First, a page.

take one woman with low self esteem, but quite good hair
add one moronic illness
stir in some medication which causes hair to fall out
mix it all up and this is what you get...

Saturday, December 31, 2005

The year in bullet points 

Carried forward from 2004 and still applicable (having checked the archives of the old blog - RIP)

In addition and in chronological order:

Wherever you are, whatever you're doing, I hope 2006 will bring you good things.


Make yourself at home, why dontcha!

* with thanks to Alan for providing me with the title

Thursday, December 29, 2005


Oh dear.

He was not happy on Christmas Eve.

We plonked him outside on the decking and locked up the house ready for our trip to various locations in Hampshire to spend Christmas with my family, his family and our friends, in that order.

He glared at us through the double glazing whilst we oscillated between sympathy and sniggering. We were secretly pleased that he would rather spend his Christmas with us than with his real owners. Although I don't expect it was our sparkling personalities which drew him in, rather the warm places to sleep and the neverending supply of milk to sup.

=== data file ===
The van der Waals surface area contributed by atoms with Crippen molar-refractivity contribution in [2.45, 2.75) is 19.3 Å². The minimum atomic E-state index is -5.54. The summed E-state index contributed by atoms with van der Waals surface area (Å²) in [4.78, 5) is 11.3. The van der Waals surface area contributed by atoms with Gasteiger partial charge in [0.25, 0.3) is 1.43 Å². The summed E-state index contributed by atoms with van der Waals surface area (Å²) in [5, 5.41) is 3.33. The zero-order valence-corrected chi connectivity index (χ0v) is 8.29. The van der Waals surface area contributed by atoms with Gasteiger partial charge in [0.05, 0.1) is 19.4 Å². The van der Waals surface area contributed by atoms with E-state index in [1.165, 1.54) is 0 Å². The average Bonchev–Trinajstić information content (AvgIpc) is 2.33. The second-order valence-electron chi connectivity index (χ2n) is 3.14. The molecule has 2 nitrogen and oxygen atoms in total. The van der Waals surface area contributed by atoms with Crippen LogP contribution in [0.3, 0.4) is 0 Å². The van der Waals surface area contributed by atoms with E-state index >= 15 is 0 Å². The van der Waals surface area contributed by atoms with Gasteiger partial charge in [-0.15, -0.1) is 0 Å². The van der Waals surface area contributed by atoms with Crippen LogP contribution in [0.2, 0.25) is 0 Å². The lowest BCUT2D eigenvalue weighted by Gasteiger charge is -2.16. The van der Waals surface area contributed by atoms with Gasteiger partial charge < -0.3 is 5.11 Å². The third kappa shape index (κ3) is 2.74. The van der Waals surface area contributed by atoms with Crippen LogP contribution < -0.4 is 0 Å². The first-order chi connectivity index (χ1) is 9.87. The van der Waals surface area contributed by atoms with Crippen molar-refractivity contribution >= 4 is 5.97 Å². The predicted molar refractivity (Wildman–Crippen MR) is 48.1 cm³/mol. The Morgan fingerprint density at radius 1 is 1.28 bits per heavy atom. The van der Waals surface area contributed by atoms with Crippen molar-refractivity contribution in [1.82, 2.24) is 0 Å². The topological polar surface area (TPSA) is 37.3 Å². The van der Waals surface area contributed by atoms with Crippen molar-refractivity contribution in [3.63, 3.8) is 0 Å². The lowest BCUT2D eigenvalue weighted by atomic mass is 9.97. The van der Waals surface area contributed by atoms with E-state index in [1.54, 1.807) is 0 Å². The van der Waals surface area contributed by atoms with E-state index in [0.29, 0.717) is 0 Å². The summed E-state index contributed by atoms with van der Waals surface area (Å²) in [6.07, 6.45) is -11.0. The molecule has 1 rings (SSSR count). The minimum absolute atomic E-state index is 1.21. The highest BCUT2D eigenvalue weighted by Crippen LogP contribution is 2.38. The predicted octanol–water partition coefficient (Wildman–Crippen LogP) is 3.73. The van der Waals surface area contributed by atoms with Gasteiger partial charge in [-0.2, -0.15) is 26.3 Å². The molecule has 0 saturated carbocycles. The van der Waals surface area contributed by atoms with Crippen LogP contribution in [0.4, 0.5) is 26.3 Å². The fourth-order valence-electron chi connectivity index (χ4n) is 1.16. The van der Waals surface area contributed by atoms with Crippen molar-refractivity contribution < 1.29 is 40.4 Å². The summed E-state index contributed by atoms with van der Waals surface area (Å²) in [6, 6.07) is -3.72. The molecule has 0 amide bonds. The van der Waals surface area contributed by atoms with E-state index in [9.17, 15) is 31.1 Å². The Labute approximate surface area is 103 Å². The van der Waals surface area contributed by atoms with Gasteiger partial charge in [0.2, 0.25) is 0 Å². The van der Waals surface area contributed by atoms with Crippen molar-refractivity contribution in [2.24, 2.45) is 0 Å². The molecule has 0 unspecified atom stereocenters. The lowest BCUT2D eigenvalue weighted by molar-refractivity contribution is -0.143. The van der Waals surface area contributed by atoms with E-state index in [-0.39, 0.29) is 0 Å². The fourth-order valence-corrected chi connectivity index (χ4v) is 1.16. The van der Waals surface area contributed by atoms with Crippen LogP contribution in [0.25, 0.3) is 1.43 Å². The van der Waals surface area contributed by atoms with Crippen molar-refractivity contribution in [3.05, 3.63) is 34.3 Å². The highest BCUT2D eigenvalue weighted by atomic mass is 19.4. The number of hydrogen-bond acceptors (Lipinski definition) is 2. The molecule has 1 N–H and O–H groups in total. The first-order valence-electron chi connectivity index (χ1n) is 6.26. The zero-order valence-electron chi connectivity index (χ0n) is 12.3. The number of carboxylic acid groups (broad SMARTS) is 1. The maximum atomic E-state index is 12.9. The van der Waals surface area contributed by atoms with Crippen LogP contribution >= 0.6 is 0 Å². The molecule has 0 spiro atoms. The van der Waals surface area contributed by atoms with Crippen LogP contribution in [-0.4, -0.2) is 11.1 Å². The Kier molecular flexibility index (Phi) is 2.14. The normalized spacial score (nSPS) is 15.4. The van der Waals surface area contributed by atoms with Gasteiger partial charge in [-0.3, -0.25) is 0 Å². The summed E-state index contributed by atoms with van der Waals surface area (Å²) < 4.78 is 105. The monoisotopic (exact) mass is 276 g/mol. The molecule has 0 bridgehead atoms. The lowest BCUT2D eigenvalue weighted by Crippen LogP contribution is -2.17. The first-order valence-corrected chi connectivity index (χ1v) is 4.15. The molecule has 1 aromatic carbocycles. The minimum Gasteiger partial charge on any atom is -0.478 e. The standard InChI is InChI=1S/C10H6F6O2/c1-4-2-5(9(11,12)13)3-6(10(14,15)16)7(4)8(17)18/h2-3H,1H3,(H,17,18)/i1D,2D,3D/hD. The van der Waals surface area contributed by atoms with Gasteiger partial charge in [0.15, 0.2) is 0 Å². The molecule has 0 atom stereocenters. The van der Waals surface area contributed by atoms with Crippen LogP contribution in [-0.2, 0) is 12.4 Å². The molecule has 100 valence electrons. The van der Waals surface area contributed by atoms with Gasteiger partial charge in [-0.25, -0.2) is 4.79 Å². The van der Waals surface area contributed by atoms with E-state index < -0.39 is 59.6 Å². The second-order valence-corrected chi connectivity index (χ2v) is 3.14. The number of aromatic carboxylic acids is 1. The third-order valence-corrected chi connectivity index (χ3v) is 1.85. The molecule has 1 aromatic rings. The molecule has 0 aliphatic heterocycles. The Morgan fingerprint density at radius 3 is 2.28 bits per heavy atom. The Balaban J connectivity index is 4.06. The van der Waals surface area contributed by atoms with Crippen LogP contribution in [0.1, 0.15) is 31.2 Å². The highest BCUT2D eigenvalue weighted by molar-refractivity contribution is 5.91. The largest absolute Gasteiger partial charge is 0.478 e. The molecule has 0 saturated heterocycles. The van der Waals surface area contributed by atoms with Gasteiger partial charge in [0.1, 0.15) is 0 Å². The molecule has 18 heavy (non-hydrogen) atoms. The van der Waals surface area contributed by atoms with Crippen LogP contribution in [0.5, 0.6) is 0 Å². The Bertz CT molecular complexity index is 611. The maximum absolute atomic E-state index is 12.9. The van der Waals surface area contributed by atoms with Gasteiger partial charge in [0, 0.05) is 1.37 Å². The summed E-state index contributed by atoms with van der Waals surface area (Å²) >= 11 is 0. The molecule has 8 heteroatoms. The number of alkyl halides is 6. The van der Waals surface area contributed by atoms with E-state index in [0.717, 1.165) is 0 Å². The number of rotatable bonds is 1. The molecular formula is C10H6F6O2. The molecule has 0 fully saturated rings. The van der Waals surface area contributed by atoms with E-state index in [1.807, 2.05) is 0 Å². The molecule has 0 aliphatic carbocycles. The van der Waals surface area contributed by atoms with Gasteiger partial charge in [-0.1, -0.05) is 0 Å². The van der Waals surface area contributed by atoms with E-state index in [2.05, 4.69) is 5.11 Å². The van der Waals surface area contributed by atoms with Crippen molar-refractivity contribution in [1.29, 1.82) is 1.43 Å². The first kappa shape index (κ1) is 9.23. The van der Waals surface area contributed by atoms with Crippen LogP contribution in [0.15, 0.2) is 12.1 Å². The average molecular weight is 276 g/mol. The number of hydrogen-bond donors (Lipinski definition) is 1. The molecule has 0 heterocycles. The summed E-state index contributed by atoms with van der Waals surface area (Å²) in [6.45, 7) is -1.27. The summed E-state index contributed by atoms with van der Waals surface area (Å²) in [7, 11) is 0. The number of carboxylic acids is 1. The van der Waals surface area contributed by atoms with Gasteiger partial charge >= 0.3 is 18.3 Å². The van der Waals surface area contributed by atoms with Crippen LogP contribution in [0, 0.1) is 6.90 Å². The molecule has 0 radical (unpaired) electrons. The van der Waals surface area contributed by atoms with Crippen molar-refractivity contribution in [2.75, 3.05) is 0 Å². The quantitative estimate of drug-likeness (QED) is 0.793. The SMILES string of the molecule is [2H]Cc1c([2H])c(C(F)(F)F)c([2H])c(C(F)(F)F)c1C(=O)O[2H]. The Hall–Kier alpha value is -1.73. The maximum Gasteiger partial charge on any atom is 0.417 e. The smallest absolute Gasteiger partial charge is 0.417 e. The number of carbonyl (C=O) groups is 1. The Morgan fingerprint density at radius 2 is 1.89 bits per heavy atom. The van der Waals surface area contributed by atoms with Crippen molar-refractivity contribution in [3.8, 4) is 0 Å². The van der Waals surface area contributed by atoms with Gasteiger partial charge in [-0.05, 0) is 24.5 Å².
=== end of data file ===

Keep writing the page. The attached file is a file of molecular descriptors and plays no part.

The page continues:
Now we're back (just before the snow blew in) and there's no sign of him... So it's my turn to glare out of the patio door, looking glum yet hopeful of seeing our little companion.

Hope you all had a good Christmas. I did a little too much driving, a little too much eating, not enough running and was woken up a little too early by the youngest members of my family. But I had a lovely time and am looking forward to a little more relaxation before this year comes to an end.

Sunday, December 18, 2005

Monday, December 12, 2005

In a bit of a flap 

It was a bit like a scene out of a very low quality, British sitcom.

We loaded the composter onto the flat trolley. As we wheeled it toward the checkout, it immediately fell off and rolled noisily and rather eccentrically on the ground in front of the carefully assembled display of dustbins, incinerators and other "waste management" receptacles. Our second attempt was more successful. We managed to transport it through the checkout and to the car with no further mishaps. Although I did realise en route that we would also need a small bin to collect kitchen scraps, a vital part of the composter's "diet". Big continued through the checkout, whilst I became distracted by Christmas gift tags and other twinkly things.